Cellular respiration as a steam engine

By dkl9, written 2024-049, revised 2024-049 (0 revisions)


When I helped an interlocutor learn about metabolism, we made an analogy between steam engines and cellular respiration. I find that people (at first) know steam engines better than cellular respiration, so I show the analogy here as a guide to cells assuming you understand engines. You could also use it in the other direction, if you learned about cells first.

If you go far enough into the details, the analogy will break down, as would any analogy. But this one holds more precisely than I or my interlocutor expected.

Glucose in the cell is like coal in the boiler. The boiler burns coal; likewise, the cell runs glucose thru the citric acid cycle (after glycolysis). The fire (the citric acid cycle and electron transport chain) heats the water (adenosine diphosphate, ADP) to a closely related, higher-energy form (adenosine triphosphate, ATP), which is steam. The steam (ATP) pushes a turbine (enables cellular work), condensing back into water (ADP).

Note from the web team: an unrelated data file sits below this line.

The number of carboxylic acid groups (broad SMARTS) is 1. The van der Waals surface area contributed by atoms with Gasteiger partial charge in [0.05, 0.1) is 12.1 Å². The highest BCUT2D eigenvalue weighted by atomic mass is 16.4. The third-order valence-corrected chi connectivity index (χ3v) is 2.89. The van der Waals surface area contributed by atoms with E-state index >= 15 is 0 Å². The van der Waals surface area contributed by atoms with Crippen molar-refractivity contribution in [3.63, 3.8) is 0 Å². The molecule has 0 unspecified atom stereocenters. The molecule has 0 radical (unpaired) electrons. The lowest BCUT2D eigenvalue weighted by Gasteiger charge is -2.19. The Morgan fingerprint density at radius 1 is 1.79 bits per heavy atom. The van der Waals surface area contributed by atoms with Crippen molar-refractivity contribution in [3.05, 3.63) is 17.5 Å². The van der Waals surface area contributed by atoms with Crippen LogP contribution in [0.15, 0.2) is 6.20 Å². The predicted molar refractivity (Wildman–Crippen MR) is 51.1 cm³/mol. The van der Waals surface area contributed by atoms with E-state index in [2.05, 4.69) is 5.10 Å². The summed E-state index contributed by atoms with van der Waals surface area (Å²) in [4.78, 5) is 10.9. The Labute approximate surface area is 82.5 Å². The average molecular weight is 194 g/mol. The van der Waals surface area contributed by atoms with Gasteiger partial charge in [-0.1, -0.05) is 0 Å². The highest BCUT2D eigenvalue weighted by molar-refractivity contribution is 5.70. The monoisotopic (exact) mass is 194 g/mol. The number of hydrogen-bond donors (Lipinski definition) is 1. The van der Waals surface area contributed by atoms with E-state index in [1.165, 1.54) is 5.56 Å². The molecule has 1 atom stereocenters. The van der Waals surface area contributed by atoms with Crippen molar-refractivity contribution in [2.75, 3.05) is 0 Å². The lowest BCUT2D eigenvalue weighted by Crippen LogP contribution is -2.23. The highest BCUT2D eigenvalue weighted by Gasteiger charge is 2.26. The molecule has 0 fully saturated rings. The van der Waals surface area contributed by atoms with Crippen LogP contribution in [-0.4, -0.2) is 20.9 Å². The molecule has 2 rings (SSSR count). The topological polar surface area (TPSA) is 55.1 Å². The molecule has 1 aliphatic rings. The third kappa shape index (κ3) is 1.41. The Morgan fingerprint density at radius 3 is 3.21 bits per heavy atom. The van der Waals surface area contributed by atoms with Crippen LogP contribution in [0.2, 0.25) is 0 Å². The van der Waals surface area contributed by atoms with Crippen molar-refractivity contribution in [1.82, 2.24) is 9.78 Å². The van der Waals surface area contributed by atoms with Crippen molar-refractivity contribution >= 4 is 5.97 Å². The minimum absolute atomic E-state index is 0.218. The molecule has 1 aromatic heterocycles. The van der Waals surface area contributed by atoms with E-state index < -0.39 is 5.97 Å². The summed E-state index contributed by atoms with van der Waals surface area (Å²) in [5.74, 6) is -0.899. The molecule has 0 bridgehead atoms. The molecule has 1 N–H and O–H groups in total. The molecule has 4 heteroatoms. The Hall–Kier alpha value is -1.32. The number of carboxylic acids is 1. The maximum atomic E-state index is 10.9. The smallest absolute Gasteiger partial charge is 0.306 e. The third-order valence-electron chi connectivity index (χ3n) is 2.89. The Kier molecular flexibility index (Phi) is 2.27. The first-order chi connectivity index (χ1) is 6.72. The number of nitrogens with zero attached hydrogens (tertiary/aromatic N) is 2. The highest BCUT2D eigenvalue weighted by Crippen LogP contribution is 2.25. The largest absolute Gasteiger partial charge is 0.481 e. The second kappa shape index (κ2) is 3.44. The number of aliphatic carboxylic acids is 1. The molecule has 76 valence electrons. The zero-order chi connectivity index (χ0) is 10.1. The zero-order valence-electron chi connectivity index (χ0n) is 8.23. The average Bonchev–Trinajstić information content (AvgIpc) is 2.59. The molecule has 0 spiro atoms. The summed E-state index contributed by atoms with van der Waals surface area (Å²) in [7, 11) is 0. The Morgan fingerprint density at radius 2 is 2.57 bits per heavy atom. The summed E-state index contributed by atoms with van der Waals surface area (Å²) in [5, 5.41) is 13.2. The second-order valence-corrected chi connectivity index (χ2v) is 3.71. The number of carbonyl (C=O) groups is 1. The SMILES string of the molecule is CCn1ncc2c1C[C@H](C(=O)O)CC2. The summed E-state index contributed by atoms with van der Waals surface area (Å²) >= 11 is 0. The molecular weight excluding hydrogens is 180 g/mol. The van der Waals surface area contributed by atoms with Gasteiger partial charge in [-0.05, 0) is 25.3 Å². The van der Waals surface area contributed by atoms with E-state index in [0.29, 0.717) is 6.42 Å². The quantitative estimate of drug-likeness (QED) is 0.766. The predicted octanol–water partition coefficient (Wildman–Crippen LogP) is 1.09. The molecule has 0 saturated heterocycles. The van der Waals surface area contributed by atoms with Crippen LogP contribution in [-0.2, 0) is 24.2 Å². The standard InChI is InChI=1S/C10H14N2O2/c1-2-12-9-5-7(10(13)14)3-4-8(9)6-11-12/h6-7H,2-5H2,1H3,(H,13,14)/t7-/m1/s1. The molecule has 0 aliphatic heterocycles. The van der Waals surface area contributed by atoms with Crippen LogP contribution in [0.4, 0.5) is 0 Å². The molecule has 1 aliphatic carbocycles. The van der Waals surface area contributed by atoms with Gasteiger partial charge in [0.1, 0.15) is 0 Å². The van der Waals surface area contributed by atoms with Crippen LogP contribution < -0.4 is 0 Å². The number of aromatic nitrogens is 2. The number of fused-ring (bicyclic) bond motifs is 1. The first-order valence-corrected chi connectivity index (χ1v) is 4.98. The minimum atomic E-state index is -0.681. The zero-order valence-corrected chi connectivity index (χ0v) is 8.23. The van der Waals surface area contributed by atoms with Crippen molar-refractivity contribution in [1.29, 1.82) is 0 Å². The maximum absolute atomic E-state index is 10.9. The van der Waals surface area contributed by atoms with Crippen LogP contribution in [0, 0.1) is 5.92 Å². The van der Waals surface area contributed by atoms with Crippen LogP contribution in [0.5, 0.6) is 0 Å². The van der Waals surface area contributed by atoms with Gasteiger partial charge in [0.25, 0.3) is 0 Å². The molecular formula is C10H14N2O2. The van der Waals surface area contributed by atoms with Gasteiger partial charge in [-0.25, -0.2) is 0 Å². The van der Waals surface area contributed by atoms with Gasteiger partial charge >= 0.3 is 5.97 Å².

With some changes to the engine, you can use oil in place of coal. Likewise, with some changes to what the cell does (beta-oxidation in place of glycolysis), it can use fat (or ketone bodies) in place of glucose. The fire of the boiler is essentially the same, and once the cell gets acetyl-CoA from carbs or fats, it uses the same citric acid cycle and ETC in either case.

Most of the boiler corresponds to the mitochondrion. The pipes carrying water to be boiled are like ATP synthase. ATP synthase is an enzyme embedded in mitochondrial membranes, which lets protons across the membrane in a way that phosphorylates ADP to ATP.

In some animals (including humans), the mitochondria in brown adipose tissue let pumped protons cross back for heat rather than ATP. This is like exposing the building around the steam engine to the heat of the boiler.